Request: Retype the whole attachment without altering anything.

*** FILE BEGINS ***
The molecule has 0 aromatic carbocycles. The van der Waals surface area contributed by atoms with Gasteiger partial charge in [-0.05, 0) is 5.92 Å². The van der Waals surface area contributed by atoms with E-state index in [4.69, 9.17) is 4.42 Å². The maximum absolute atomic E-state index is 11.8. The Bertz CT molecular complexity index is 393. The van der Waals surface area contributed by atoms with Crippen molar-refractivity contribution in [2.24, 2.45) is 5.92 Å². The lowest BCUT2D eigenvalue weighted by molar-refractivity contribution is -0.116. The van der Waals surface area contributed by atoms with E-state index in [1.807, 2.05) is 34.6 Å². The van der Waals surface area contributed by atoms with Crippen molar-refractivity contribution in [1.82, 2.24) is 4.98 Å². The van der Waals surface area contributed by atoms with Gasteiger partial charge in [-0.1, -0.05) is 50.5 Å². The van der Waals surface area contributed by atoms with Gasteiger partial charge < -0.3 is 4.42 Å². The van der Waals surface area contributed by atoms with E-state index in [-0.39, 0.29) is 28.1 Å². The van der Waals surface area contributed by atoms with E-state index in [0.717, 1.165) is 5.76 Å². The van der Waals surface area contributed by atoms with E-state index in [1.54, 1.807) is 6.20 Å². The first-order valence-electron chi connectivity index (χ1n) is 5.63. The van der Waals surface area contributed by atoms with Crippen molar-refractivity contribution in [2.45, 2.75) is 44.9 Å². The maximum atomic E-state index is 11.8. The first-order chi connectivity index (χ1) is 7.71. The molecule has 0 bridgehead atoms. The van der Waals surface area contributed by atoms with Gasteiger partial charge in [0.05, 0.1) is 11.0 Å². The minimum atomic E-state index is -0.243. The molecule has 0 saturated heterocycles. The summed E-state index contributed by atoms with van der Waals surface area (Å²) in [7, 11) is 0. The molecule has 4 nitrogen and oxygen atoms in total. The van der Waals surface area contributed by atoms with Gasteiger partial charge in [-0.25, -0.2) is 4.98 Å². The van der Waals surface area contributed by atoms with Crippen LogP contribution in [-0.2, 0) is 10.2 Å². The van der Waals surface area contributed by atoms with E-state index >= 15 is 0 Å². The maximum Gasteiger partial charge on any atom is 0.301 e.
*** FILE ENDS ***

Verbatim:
The molecule has 0 aromatic carbocycles. The van der Waals surface area contributed by atoms with Gasteiger partial charge in [-0.05, 0) is 5.92 Å². The van der Waals surface area contributed by atoms with E-state index in [4.69, 9.17) is 4.42 Å². The maximum absolute atomic E-state index is 11.8. The Bertz CT molecular complexity index is 393. The van der Waals surface area contributed by atoms with Crippen molar-refractivity contribution in [2.24, 2.45) is 5.92 Å². The lowest BCUT2D eigenvalue weighted by molar-refractivity contribution is -0.116. The van der Waals surface area contributed by atoms with E-state index in [1.807, 2.05) is 34.6 Å². The van der Waals surface area contributed by atoms with Crippen molar-refractivity contribution in [1.82, 2.24) is 4.98 Å². The van der Waals surface area contributed by atoms with Gasteiger partial charge in [-0.1, -0.05) is 50.5 Å². The van der Waals surface area contributed by atoms with Gasteiger partial charge < -0.3 is 4.42 Å². The van der Waals surface area contributed by atoms with E-state index in [-0.39, 0.29) is 28.1 Å². The van der Waals surface area contributed by atoms with E-state index in [0.717, 1.165) is 5.76 Å². The van der Waals surface area contributed by atoms with E-state index in [1.54, 1.807) is 6.20 Å². The first-order valence-electron chi connectivity index (χ1n) is 5.63. The van der Waals surface area contributed by atoms with Crippen molar-refractivity contribution in [2.45, 2.75) is 44.9 Å². The maximum atomic E-state index is 11.8. The first-order chi connectivity index (χ1) is 7.71. The molecule has 0 bridgehead atoms. The van der Waals surface area contributed by atoms with Gasteiger partial charge in [0.05, 0.1) is 11.0 Å². The minimum atomic E-state index is -0.243. The molecule has 0 saturated heterocycles. The summed E-state index contributed by atoms with van der Waals surface area (Å²) in [7, 11) is 0. The molecule has 4 nitrogen and oxygen atoms in total. The van der Waals surface area contributed by atoms with Gasteiger partial charge in [-0.25, -0.2) is 4.98 Å². The van der Waals surface area contributed by atoms with Crippen LogP contribution in [-0.2, 0) is 10.2 Å². The van der Waals surface area contributed by atoms with E-state index >= 15 is 0 Å². The maximum Gasteiger partial charge on any atom is 0.301 e.